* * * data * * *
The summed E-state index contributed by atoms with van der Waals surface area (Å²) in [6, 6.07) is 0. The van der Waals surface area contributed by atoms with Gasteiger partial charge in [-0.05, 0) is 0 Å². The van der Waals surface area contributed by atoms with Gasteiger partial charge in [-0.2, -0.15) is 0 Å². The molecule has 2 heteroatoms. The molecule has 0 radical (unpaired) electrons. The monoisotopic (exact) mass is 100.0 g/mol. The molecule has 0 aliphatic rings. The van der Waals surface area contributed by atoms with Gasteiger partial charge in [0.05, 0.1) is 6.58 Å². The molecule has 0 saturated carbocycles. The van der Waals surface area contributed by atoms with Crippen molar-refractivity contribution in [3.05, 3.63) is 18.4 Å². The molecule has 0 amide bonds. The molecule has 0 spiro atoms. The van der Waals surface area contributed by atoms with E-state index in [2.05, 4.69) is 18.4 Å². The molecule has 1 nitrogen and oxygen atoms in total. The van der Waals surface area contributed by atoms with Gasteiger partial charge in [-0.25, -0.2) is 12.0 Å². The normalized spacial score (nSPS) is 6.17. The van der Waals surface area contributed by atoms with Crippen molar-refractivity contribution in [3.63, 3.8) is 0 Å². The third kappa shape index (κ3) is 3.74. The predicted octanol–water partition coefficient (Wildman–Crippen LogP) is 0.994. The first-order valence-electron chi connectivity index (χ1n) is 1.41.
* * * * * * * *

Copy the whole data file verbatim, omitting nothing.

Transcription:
The summed E-state index contributed by atoms with van der Waals surface area (Å²) in [6, 6.07) is 0. The van der Waals surface area contributed by atoms with Gasteiger partial charge in [-0.05, 0) is 0 Å². The van der Waals surface area contributed by atoms with Gasteiger partial charge in [-0.2, -0.15) is 0 Å². The molecule has 2 heteroatoms. The molecule has 0 radical (unpaired) electrons. The monoisotopic (exact) mass is 100.0 g/mol. The molecule has 0 aliphatic rings. The van der Waals surface area contributed by atoms with Gasteiger partial charge in [0.05, 0.1) is 6.58 Å². The molecule has 0 saturated carbocycles. The van der Waals surface area contributed by atoms with Crippen molar-refractivity contribution in [3.05, 3.63) is 18.4 Å². The molecule has 0 amide bonds. The molecule has 0 spiro atoms. The van der Waals surface area contributed by atoms with E-state index in [2.05, 4.69) is 18.4 Å². The molecule has 1 nitrogen and oxygen atoms in total. The van der Waals surface area contributed by atoms with Gasteiger partial charge in [-0.25, -0.2) is 12.0 Å². The normalized spacial score (nSPS) is 6.17. The van der Waals surface area contributed by atoms with Crippen molar-refractivity contribution in [3.63, 3.8) is 0 Å². The third kappa shape index (κ3) is 3.74. The predicted octanol–water partition coefficient (Wildman–Crippen LogP) is 0.994. The first-order valence-electron chi connectivity index (χ1n) is 1.41.